Out of the top ten highest-grossing films of 2014, nine were either sequels or reboots for franchises already long-established – the remaining film was Christopher Nolan’s Interstellar. With the current film industry an unarguable golden age for comic book adaptations, it’s become customary for most studios to play it safe and rely on audience familiarity to sell their productions. And it’s unfortunate – original stories like Edge of Tomorrow end up suffering in sales as a result while at the same time gaining critical acclaim (Edge of Tomorrow was even retitled Live Die Repeat around the time of its home video release in an attempt to re-market the film).
Given the criticisms warranted towards Interstellar (Oh man, that dialogue…), it was still refreshing to see a new, original, and all-around good science fiction film become a box-office blockbuster in the middle of Oscar season. For directors not as well-known as Nolan, making a film like that is a particular risk when taking sales into account; back in 2013, Director Joseph Kosinski took that exact risk with the release of his second film. After his debut with Tron: Legacy, Kosinski brought the cinematographer Claudio Miranda on board once more for a story he’d been working on since 2005. The result was a film released eight years later, titled Oblivion.
If there’s anything that Joseph Kosinski and Claudio Miranda established through only two films, it was that they knew how to make visual spectacles in a world of digital film. Kosinski was already recognized for his work on a few video game trailers: Halo 3‘s “Starry Night” and Gears of War‘s “Mad World”. Given the cinematographer he’s been working with, it shouldn’t be surprising how good Tron: Legacy and Oblivion looked; Claudio Miranda won an Oscar for his work on Life of Pi back in 2013 right before Oblivion was released. He was also the first cinematographer in history to receive a nomination in the category for a digitally-shot film.
There’s a slight irony here, too. Life of Pi’s win at the Oscars for its cinematography was pretty controversial; a good amount of it surrounded the abundance of CGI in the film (it certainly didn’t help that visual effects were a subject of controversy that same night). Yet, as polished and clean as Oblivion looks, most of what we’re seeing in the film is practical.
Arguably the most impressive effects can be seen in the sky tower, where much of Oblivion’s narrative takes place. Many films today, with how much of a resource CGI has become, utilize blue screens for backdrops. But Kosinski and Miranda approached the tower’s overlook in perhaps one of the most innovative methods the industry of digital film has ever seen.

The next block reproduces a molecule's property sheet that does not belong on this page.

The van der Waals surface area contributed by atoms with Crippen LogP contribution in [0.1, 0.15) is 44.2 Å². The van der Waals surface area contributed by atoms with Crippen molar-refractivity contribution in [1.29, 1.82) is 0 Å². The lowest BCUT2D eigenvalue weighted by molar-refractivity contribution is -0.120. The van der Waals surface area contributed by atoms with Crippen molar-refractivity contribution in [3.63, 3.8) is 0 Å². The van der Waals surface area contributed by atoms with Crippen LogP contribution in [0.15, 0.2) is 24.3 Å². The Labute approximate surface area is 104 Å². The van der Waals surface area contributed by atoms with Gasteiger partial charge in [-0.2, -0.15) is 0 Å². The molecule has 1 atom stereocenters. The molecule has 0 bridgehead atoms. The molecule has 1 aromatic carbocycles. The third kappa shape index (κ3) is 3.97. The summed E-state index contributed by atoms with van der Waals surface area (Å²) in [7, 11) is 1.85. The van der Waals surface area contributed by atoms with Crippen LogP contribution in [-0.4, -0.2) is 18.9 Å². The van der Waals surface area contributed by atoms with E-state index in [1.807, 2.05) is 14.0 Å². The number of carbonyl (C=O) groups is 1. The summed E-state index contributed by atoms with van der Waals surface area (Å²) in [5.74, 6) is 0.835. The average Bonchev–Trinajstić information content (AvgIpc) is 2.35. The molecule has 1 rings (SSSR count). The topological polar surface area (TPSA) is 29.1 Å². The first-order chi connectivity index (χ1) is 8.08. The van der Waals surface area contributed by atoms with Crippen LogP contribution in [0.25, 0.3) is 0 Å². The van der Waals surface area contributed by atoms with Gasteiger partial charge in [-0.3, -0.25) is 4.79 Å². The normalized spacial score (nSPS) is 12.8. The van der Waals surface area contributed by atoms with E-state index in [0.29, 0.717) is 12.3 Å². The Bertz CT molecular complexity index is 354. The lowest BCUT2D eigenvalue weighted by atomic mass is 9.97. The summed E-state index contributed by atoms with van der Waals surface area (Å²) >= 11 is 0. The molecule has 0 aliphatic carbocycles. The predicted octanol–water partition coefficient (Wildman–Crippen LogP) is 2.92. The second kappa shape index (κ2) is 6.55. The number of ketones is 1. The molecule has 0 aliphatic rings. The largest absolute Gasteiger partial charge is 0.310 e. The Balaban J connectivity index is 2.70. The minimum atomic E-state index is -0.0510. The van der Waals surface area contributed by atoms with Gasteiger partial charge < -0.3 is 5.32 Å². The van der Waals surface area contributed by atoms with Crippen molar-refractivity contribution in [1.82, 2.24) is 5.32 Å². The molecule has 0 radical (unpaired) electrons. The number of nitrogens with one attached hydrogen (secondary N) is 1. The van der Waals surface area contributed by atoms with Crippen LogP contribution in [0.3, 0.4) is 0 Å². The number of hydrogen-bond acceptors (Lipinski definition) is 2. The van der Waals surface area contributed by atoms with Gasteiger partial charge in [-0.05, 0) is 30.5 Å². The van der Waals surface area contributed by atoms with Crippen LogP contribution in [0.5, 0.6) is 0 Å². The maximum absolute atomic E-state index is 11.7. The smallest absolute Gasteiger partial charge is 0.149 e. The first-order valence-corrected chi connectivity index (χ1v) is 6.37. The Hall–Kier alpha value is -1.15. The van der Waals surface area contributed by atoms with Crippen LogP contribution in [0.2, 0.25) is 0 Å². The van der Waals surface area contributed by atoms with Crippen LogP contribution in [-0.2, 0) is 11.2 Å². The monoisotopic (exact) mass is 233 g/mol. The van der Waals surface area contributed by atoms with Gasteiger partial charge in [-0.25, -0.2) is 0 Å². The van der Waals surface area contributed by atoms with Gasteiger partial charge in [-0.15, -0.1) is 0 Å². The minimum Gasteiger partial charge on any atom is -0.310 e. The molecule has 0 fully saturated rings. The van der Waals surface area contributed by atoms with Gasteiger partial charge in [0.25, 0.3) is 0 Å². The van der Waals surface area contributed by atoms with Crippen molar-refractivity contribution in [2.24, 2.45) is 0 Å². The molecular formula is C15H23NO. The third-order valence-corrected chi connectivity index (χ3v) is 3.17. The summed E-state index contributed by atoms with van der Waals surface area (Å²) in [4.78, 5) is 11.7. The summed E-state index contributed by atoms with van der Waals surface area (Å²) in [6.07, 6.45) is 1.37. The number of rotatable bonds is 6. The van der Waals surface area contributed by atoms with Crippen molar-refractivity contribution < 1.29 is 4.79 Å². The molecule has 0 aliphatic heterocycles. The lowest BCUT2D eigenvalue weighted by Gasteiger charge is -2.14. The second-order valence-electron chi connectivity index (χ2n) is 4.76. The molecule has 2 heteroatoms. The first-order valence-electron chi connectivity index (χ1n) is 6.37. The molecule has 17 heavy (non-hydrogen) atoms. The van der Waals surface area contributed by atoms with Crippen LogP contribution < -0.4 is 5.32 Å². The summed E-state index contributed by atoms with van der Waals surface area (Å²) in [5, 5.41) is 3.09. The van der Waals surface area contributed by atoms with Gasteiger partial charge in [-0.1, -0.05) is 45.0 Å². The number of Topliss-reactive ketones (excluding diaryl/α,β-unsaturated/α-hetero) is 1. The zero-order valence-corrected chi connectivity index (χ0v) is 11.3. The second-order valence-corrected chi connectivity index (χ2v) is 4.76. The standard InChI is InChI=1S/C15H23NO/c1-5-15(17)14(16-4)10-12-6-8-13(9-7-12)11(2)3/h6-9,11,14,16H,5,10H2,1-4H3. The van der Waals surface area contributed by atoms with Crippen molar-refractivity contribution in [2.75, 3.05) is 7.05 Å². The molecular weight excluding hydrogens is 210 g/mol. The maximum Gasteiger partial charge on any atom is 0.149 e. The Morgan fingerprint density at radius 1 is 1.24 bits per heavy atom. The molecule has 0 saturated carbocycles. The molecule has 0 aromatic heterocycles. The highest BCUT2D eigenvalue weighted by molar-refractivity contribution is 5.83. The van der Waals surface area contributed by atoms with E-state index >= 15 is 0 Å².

Instead of blue screens, the backdrop was a screen – 500 feet wide and 42 feet tall. A crew of cameramen were sent to Hawaii, where they shot the view from the peak of a volcano in every weather condition they could catch. The resulting footage is what we see in the film, emitted on the screen through 21 projectors in real-time 15K.
The best part about it was not how well the skies came to life through that technique in the final film; it was the fact that the backdrop provided almost all the lighting for the set on its own. The final result seen in those shots is a natural look impossible for blue-screen technology to match in its accuracy.
“I like lighting from real sources. I don’t really like to force it too much. For the sky tower there’s a lot of light pushing in through the windows. I’m not really specific on seeing the actor. I just fill in a little bit if I need to. There’s one scene where we have a candle scene which is also great for these cameras. We put a candle in the middle and just called it “lit.” The one candle was lighting the whole thing. That scene was awesome.”
– Claudio Miranda, Film and Digital Times
The film did have its flaws; the pacing of Oblivion was notably criticized in its reception. Along with that, the story itself was considered too predictable by some, while at the same time appreciated by others as homages to classic sci-fi moments in cinema (It’s pretty much impossible to miss the Star Wars vibe evoked in that canyon chase sequence.) But as divisive as the film was, holding a 54 percent Rotten Tomatoes rating, the acclaim for Oblivion’s visuals is unanimous. With modern summer blockbusters using CGI in almost irresponsibly gluttonous proportions, Kosinski and Miranda made a film that stood out with its visuals, and it’s because they approached it with a genuine passion for what they wanted it to be.
Before CGI was an asset, it was mandatory for visuals to be done with care. And though Kosinski and Miranda could have gone the easy route for sets like Oblivion’s sky tower, they chose to think differently and make the most realistic looking shots they possibly could. The backdrop of the sky tower could almost be a homage itself – it’s the digital counterpart to the detailed paintings we’d see as backdrops in films like Blade Runner or the Lord of the Rings trilogy. Oblivion’s use of practical imagery is an example of digital effects done with care, and that care is a significant reason for Claudio Miranda’s presence as a pioneer in the digital age of film.
Oblivion was shot with Sony CineAlta F65 and Red Epic cameras, using Zeiss Master Prime and Fujinon Premier lenses.
Film and Digital Times
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